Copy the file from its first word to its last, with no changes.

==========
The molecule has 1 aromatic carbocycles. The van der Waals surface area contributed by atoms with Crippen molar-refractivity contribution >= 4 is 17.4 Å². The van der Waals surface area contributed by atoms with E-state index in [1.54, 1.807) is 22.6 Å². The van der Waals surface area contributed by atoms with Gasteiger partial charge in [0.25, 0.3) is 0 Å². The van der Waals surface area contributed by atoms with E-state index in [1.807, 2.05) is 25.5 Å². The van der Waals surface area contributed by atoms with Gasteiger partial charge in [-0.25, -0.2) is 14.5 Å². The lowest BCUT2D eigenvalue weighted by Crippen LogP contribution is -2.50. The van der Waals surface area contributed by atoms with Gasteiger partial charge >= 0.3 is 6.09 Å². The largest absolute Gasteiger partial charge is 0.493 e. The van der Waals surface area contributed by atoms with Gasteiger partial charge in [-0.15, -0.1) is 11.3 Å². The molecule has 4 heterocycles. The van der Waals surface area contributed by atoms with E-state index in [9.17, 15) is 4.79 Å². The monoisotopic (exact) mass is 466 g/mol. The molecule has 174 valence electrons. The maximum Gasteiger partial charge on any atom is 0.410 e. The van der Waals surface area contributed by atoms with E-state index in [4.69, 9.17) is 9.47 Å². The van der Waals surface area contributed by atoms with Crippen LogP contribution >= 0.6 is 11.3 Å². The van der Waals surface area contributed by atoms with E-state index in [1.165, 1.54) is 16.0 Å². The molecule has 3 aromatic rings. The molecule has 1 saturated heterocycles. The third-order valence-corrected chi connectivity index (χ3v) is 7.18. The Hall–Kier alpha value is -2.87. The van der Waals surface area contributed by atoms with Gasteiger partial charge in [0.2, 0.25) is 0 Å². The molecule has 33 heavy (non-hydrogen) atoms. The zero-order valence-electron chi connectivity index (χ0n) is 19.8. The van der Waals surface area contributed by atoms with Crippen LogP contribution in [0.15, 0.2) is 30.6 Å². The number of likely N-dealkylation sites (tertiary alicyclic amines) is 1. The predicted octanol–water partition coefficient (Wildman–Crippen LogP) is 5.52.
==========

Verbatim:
The molecule has 1 aromatic carbocycles. The van der Waals surface area contributed by atoms with Crippen molar-refractivity contribution >= 4 is 17.4 Å². The van der Waals surface area contributed by atoms with E-state index in [1.54, 1.807) is 22.6 Å². The van der Waals surface area contributed by atoms with Gasteiger partial charge in [0.25, 0.3) is 0 Å². The van der Waals surface area contributed by atoms with E-state index in [1.807, 2.05) is 25.5 Å². The van der Waals surface area contributed by atoms with Gasteiger partial charge in [-0.25, -0.2) is 14.5 Å². The lowest BCUT2D eigenvalue weighted by Crippen LogP contribution is -2.50. The van der Waals surface area contributed by atoms with Gasteiger partial charge >= 0.3 is 6.09 Å². The largest absolute Gasteiger partial charge is 0.493 e. The van der Waals surface area contributed by atoms with Gasteiger partial charge in [-0.15, -0.1) is 11.3 Å². The molecule has 4 heterocycles. The van der Waals surface area contributed by atoms with E-state index in [9.17, 15) is 4.79 Å². The monoisotopic (exact) mass is 466 g/mol. The molecule has 174 valence electrons. The maximum Gasteiger partial charge on any atom is 0.410 e. The van der Waals surface area contributed by atoms with E-state index in [4.69, 9.17) is 9.47 Å². The van der Waals surface area contributed by atoms with Crippen LogP contribution >= 0.6 is 11.3 Å². The van der Waals surface area contributed by atoms with E-state index in [1.165, 1.54) is 16.0 Å². The molecule has 3 aromatic rings. The molecule has 1 saturated heterocycles. The third-order valence-corrected chi connectivity index (χ3v) is 7.18. The Hall–Kier alpha value is -2.87. The van der Waals surface area contributed by atoms with Gasteiger partial charge in [0.2, 0.25) is 0 Å². The molecule has 33 heavy (non-hydrogen) atoms. The zero-order valence-electron chi connectivity index (χ0n) is 19.8. The van der Waals surface area contributed by atoms with Crippen LogP contribution in [0.15, 0.2) is 30.6 Å². The number of likely N-dealkylation sites (tertiary alicyclic amines) is 1. The predicted octanol–water partition coefficient (Wildman–Crippen LogP) is 5.52.